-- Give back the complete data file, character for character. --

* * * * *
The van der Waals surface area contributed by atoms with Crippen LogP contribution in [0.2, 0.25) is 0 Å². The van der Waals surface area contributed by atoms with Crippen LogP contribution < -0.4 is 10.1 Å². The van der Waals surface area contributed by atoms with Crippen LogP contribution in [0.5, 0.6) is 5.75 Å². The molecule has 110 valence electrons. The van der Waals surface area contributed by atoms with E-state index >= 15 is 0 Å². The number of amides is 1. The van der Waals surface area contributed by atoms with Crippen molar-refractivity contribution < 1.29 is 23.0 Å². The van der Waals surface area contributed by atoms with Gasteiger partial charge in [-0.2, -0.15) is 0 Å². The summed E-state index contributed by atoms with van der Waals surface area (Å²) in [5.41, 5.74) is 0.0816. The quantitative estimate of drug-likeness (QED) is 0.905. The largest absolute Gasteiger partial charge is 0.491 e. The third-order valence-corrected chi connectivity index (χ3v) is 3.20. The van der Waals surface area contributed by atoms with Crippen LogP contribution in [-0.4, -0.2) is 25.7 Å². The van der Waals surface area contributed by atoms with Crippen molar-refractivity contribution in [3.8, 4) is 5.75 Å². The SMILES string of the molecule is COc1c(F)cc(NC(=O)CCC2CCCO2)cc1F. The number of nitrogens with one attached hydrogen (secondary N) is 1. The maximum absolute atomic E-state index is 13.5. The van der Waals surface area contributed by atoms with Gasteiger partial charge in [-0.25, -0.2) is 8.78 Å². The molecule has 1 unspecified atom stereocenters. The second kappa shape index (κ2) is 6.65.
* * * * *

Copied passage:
The van der Waals surface area contributed by atoms with Crippen LogP contribution in [0.2, 0.25) is 0 Å². The van der Waals surface area contributed by atoms with Crippen LogP contribution < -0.4 is 10.1 Å². The van der Waals surface area contributed by atoms with Crippen LogP contribution in [0.5, 0.6) is 5.75 Å². The molecule has 110 valence electrons. The van der Waals surface area contributed by atoms with E-state index >= 15 is 0 Å². The number of amides is 1. The van der Waals surface area contributed by atoms with Crippen molar-refractivity contribution < 1.29 is 23.0 Å². The van der Waals surface area contributed by atoms with Gasteiger partial charge in [-0.2, -0.15) is 0 Å². The summed E-state index contributed by atoms with van der Waals surface area (Å²) in [5.41, 5.74) is 0.0816. The quantitative estimate of drug-likeness (QED) is 0.905. The largest absolute Gasteiger partial charge is 0.491 e. The third-order valence-corrected chi connectivity index (χ3v) is 3.20. The van der Waals surface area contributed by atoms with Crippen LogP contribution in [-0.4, -0.2) is 25.7 Å². The van der Waals surface area contributed by atoms with Crippen molar-refractivity contribution in [3.8, 4) is 5.75 Å². The SMILES string of the molecule is COc1c(F)cc(NC(=O)CCC2CCCO2)cc1F. The number of nitrogens with one attached hydrogen (secondary N) is 1. The maximum absolute atomic E-state index is 13.5. The van der Waals surface area contributed by atoms with Gasteiger partial charge in [-0.25, -0.2) is 8.78 Å². The molecule has 1 unspecified atom stereocenters. The second kappa shape index (κ2) is 6.65.